Membrane Efficiency

One of the biggest problems plaguing the fast-growing field of membrane-based water purification is bio-fouling. Bacteria and other microorganisms form a slimy layer that adheres to the surfaces of membranes, filters, pipes and other components of a reverse osmosis or ultra-filtration system. Biofilm consists of bacteria and other microorganisms bound together and to a surface by polysaccharide “glue”. Biofilm formation is especially problematic in water containing high levels of nutrients such as tertiary municipal wastewater and other wastewater streams. Biofilm blocks the flow of water through membranes and filters and necessitates frequent shut-down for off-line cleaning or replacement of elements. Off-line cleaning often results in damage to expensive membranes.

 Biofilm usually forms most quickly on the feed side of the membrane, but it can also form in the permeate stream or even within the membrane.  Biofilm in the permeate stream can reach a thickness where it sloughs off, resulting in bacteria-laden particles in the product stream.

Chlorine, hypochlorite, and related chemicals are not effective at controlling biofilm and can quickly damage membranes. Some disinfectants are only partly effective against biofilm in part because the disinfectants cannot penetrate the polysaccharide matrix. Therefore, when membrane performance is compromised by biofilm, the membrane must be taken off-line for mechanical cleaning and disinfection.  During the shutdown for off-line cleaning the total system must be shut down, causing loss of production, or a secondary set of membranes must be provided, often at substantial cost. Off-line disinfectants never remove 100% of the biofilm so biofilm re-seeds itself and grows back faster after every cleaning.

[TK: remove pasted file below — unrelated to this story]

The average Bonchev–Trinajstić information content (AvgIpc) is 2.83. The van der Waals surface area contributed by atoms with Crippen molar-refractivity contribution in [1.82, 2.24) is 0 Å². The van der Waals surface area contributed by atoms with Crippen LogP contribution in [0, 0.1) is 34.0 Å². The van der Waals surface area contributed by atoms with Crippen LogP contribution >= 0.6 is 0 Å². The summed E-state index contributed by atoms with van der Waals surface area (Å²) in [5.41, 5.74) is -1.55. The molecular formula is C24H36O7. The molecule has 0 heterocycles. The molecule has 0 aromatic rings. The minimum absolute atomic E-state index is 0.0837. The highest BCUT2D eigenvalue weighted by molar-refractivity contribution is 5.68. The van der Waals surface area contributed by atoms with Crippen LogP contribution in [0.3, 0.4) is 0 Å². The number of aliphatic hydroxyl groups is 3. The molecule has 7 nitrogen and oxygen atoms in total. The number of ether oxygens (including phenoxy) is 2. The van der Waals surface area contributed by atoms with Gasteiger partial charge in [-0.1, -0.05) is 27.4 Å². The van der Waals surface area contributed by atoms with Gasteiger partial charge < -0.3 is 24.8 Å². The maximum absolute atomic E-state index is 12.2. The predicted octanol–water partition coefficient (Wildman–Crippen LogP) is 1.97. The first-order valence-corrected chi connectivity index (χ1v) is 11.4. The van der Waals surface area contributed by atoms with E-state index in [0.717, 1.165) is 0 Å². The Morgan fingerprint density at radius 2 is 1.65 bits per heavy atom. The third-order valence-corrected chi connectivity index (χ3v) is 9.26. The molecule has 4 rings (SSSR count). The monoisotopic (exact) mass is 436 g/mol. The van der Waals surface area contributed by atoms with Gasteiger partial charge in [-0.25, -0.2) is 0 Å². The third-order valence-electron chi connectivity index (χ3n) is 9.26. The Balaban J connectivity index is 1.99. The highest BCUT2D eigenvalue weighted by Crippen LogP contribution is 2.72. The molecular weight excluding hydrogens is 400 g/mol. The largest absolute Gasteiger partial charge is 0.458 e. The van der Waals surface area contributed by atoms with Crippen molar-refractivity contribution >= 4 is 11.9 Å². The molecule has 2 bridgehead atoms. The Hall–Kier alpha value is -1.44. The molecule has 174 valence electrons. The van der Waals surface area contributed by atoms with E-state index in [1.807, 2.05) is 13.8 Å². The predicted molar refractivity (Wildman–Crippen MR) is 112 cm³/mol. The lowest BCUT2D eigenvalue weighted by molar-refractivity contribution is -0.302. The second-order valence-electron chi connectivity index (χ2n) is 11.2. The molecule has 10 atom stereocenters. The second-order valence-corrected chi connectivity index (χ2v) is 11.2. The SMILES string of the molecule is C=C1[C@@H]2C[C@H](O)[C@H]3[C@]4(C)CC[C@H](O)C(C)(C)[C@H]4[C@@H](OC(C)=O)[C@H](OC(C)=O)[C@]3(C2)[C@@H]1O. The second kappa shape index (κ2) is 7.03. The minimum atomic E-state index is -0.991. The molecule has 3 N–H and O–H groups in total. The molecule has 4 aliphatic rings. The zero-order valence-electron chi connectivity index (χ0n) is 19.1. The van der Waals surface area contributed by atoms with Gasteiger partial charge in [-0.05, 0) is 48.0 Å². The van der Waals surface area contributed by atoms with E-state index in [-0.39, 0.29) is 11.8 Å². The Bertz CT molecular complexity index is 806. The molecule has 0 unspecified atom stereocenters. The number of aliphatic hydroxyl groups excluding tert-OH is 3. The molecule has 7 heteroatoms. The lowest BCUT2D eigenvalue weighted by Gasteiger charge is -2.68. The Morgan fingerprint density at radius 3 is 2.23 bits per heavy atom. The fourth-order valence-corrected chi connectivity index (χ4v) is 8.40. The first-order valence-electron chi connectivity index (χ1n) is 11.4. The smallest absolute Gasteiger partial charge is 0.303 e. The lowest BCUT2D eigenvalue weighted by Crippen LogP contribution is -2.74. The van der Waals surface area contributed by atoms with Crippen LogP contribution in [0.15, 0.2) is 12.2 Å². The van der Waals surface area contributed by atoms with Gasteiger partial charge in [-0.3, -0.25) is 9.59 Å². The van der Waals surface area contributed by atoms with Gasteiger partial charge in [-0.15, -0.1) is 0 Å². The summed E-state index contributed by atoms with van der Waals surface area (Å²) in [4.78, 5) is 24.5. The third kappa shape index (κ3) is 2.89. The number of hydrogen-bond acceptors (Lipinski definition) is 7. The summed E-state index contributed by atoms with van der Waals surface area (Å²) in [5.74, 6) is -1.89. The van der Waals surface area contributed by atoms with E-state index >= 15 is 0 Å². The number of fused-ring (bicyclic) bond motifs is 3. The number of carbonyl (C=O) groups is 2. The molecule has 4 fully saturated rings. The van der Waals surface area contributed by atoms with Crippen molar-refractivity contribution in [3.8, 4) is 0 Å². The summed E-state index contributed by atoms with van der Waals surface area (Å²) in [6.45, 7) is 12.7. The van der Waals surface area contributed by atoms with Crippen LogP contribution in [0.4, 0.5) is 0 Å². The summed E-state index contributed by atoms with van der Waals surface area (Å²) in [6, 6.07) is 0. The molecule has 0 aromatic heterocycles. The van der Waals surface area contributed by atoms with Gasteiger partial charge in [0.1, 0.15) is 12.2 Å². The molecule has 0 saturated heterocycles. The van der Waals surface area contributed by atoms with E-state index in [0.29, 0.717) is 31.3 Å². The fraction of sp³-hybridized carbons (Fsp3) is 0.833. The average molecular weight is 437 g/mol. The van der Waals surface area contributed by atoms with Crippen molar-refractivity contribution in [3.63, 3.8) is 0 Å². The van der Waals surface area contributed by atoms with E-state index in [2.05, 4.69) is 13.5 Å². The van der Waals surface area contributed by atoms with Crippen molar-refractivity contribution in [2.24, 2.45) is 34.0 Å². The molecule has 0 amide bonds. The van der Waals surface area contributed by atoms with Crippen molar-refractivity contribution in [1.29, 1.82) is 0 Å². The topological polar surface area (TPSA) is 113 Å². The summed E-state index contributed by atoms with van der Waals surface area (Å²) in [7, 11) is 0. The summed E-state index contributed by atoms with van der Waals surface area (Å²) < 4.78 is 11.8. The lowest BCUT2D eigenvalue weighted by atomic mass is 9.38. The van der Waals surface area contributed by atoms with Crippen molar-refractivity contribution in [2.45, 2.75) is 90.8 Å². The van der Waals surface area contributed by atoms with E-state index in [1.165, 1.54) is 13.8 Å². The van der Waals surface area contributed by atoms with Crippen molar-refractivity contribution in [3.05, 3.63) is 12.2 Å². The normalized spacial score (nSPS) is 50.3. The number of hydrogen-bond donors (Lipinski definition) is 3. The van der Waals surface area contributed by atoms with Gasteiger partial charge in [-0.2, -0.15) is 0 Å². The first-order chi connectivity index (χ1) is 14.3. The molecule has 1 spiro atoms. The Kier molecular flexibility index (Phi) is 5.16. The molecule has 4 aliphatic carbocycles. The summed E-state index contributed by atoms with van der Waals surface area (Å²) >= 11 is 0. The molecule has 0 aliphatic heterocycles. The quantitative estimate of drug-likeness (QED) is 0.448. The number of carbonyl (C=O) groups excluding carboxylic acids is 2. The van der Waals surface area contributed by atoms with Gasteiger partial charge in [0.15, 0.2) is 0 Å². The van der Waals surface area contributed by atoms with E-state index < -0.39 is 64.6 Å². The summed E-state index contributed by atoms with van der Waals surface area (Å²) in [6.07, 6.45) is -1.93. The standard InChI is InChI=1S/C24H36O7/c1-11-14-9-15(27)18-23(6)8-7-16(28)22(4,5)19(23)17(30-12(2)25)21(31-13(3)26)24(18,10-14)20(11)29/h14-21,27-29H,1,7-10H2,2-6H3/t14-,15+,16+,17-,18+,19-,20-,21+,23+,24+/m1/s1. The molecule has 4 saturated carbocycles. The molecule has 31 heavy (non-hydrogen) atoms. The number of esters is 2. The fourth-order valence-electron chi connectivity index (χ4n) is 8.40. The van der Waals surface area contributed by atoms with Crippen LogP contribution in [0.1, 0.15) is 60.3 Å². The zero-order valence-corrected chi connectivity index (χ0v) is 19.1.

Published test results demonstrate that pure chlorine dioxide supplied in ready-to-use aqueous solution can remove bio-fouling and prevent its regrowth on Thin Film Composite (TFC) membranes and filters in reverse osmosis or ultrafiltration system without damage to membranes. Previous results showing membrane damage from chlorine dioxide are believed to be caused by impurities such as chlorine or chlorous acid in chlorine dioxide made at the point of use. These impurities are not present in CDG Environmental products.

>Read more about ClO2 in membrane applications